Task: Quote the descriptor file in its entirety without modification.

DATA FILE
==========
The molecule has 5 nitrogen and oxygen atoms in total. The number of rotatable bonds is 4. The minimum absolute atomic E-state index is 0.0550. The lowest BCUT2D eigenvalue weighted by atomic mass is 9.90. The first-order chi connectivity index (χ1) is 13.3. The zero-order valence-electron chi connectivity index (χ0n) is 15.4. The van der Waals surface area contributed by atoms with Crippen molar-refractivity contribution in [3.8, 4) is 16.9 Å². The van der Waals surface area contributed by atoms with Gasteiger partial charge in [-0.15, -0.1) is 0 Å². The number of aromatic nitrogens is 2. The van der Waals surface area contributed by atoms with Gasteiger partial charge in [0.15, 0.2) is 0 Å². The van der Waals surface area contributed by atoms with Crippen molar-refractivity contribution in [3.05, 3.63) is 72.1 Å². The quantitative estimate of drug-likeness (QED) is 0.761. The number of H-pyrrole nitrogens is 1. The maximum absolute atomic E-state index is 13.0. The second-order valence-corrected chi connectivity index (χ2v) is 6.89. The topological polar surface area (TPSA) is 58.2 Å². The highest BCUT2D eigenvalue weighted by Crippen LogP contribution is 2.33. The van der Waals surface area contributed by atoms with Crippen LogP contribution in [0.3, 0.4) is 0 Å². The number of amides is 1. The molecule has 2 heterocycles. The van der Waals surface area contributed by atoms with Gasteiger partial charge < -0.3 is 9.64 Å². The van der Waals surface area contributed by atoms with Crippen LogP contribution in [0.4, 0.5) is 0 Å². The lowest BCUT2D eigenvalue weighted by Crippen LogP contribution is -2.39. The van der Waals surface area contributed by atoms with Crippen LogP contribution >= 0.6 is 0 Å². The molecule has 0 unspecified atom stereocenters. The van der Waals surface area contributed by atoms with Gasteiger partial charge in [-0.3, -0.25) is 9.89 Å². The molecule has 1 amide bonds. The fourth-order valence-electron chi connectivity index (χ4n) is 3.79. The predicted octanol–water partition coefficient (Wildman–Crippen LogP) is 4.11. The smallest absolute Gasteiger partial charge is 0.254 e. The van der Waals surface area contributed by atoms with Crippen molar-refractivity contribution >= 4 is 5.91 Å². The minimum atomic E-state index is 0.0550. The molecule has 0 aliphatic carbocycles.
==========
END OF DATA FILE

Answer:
The molecule has 5 nitrogen and oxygen atoms in total. The number of rotatable bonds is 4. The minimum absolute atomic E-state index is 0.0550. The lowest BCUT2D eigenvalue weighted by atomic mass is 9.90. The first-order chi connectivity index (χ1) is 13.3. The zero-order valence-electron chi connectivity index (χ0n) is 15.4. The van der Waals surface area contributed by atoms with Crippen molar-refractivity contribution in [3.8, 4) is 16.9 Å². The van der Waals surface area contributed by atoms with Gasteiger partial charge in [-0.15, -0.1) is 0 Å². The number of aromatic nitrogens is 2. The van der Waals surface area contributed by atoms with Gasteiger partial charge in [0.15, 0.2) is 0 Å². The van der Waals surface area contributed by atoms with Crippen molar-refractivity contribution in [3.05, 3.63) is 72.1 Å². The quantitative estimate of drug-likeness (QED) is 0.761. The number of H-pyrrole nitrogens is 1. The maximum absolute atomic E-state index is 13.0. The second-order valence-corrected chi connectivity index (χ2v) is 6.89. The topological polar surface area (TPSA) is 58.2 Å². The highest BCUT2D eigenvalue weighted by Crippen LogP contribution is 2.33. The van der Waals surface area contributed by atoms with Crippen LogP contribution in [0.3, 0.4) is 0 Å². The number of amides is 1. The molecule has 2 heterocycles. The van der Waals surface area contributed by atoms with Gasteiger partial charge < -0.3 is 9.64 Å². The van der Waals surface area contributed by atoms with Crippen LogP contribution in [0.4, 0.5) is 0 Å². The lowest BCUT2D eigenvalue weighted by Crippen LogP contribution is -2.39. The van der Waals surface area contributed by atoms with Crippen LogP contribution >= 0.6 is 0 Å². The molecule has 0 unspecified atom stereocenters. The van der Waals surface area contributed by atoms with Gasteiger partial charge in [-0.3, -0.25) is 9.89 Å². The molecule has 1 amide bonds. The fourth-order valence-electron chi connectivity index (χ4n) is 3.79. The predicted octanol–water partition coefficient (Wildman–Crippen LogP) is 4.11. The smallest absolute Gasteiger partial charge is 0.254 e. The van der Waals surface area contributed by atoms with Crippen molar-refractivity contribution >= 4 is 5.91 Å². The minimum atomic E-state index is 0.0550. The molecule has 0 aliphatic carbocycles.